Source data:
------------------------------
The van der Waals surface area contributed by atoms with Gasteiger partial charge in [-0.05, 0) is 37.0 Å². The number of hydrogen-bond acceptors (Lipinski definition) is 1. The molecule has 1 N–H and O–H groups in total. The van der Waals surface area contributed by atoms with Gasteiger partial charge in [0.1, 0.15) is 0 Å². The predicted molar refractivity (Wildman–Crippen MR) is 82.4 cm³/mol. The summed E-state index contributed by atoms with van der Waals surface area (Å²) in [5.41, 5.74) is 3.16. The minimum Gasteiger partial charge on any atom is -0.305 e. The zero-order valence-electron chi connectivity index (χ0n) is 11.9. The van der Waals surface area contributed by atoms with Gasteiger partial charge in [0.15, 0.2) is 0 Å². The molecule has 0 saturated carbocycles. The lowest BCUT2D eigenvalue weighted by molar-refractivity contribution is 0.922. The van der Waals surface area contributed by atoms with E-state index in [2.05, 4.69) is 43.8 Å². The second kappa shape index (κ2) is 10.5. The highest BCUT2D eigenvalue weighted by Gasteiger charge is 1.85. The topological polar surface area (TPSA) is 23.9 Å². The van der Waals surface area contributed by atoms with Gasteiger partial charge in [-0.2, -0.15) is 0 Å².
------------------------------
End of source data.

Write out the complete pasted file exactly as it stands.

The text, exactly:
The van der Waals surface area contributed by atoms with Gasteiger partial charge in [-0.05, 0) is 37.0 Å². The number of hydrogen-bond acceptors (Lipinski definition) is 1. The molecule has 1 N–H and O–H groups in total. The van der Waals surface area contributed by atoms with Gasteiger partial charge in [0.1, 0.15) is 0 Å². The predicted molar refractivity (Wildman–Crippen MR) is 82.4 cm³/mol. The summed E-state index contributed by atoms with van der Waals surface area (Å²) in [5.41, 5.74) is 3.16. The minimum Gasteiger partial charge on any atom is -0.305 e. The zero-order valence-electron chi connectivity index (χ0n) is 11.9. The van der Waals surface area contributed by atoms with Gasteiger partial charge in [0.15, 0.2) is 0 Å². The molecule has 0 saturated carbocycles. The lowest BCUT2D eigenvalue weighted by molar-refractivity contribution is 0.922. The van der Waals surface area contributed by atoms with E-state index in [2.05, 4.69) is 43.8 Å². The second kappa shape index (κ2) is 10.5. The highest BCUT2D eigenvalue weighted by Gasteiger charge is 1.85. The topological polar surface area (TPSA) is 23.9 Å². The van der Waals surface area contributed by atoms with Gasteiger partial charge in [-0.2, -0.15) is 0 Å².